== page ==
(Hauppauge, NY- February 7, 2013) – On February 5, 2013, the Suffolk County Legislature approved funding to monitor tidal water elevation and water quality to assess tidal wetland loss in Flax Pond, a 146-acres salt marsh located in the Village of Old Field on Long Island’s North Shore, and other embayments along the Long Island Sound shoreline.
The $185,715 appropriated from the Water Quality Protection and Restoration Program funded by the quarter percent sales tax, will allow the County Department of Economic Development and Planning to enter into an agreement with the United States Geological Survey (USGS), New York Water Science Center to conduct the project. The project will re-establish and continue operating a real-time monitoring station to document tidal variability of hydrology and water quality enabling an investigation of the causes of tidal wetland loss in Suffolk County embayments of Long Island Sound. (Embayments are indentations in the shoreline that are larger than coves, but smaller than a gulf.)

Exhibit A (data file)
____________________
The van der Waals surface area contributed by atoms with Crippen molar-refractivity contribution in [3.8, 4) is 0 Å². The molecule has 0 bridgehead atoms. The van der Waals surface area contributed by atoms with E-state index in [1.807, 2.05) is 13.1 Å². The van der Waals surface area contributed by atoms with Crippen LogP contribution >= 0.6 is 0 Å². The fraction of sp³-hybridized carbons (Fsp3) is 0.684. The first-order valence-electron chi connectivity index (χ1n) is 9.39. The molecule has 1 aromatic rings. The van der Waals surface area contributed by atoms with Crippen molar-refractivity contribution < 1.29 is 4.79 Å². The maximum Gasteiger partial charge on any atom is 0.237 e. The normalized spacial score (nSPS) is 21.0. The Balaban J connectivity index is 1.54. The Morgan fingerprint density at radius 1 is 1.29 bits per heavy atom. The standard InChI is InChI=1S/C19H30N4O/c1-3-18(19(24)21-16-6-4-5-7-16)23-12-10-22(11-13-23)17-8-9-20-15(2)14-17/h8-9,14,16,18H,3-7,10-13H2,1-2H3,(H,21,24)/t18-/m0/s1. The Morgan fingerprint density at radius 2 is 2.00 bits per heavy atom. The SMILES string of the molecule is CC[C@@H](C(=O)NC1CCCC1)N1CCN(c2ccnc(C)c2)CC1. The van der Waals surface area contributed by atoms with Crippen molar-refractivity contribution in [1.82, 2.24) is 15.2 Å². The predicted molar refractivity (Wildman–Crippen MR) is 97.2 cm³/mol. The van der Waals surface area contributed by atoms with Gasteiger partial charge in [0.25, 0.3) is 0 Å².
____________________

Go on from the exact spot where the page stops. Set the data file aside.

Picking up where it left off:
“Salt marshes are among the most productive environments in the world, providing nourishment for a large variety of fish, plants, shellfish, and even insects, which in turn provides for a great variety of birds and mammals. This project will provide information critical to protect and restore tidal wetlands and shellfish, finfish, and crustacean habitats in this fragile but magnificent environmental sanctuary,” said Legislator Kara Hahn. “Data mined by the monitoring system is critical to promote the health of the marshland, which also helps protect against storm damage and acts as a filter to absorb some kinds of pollutants.”
“Through the ebb and flow of tides, salt marshes serve as a barometer of rising sea levels,” said County Executive Steve Bellone. “Given the kind of damage our shoreline sustained as a result of Sandy, it’s equally important that this project will enable the USGS to collect data on rising sea levels and will provide the foundation for a climate change sentinel monitoring program.”
In addition to monitoring tidal variability, the program will support the coastal flood hazard mitigation efforts of the National Weather Service, local emergency management officials, and other stakeholders who can benefit from the data generated.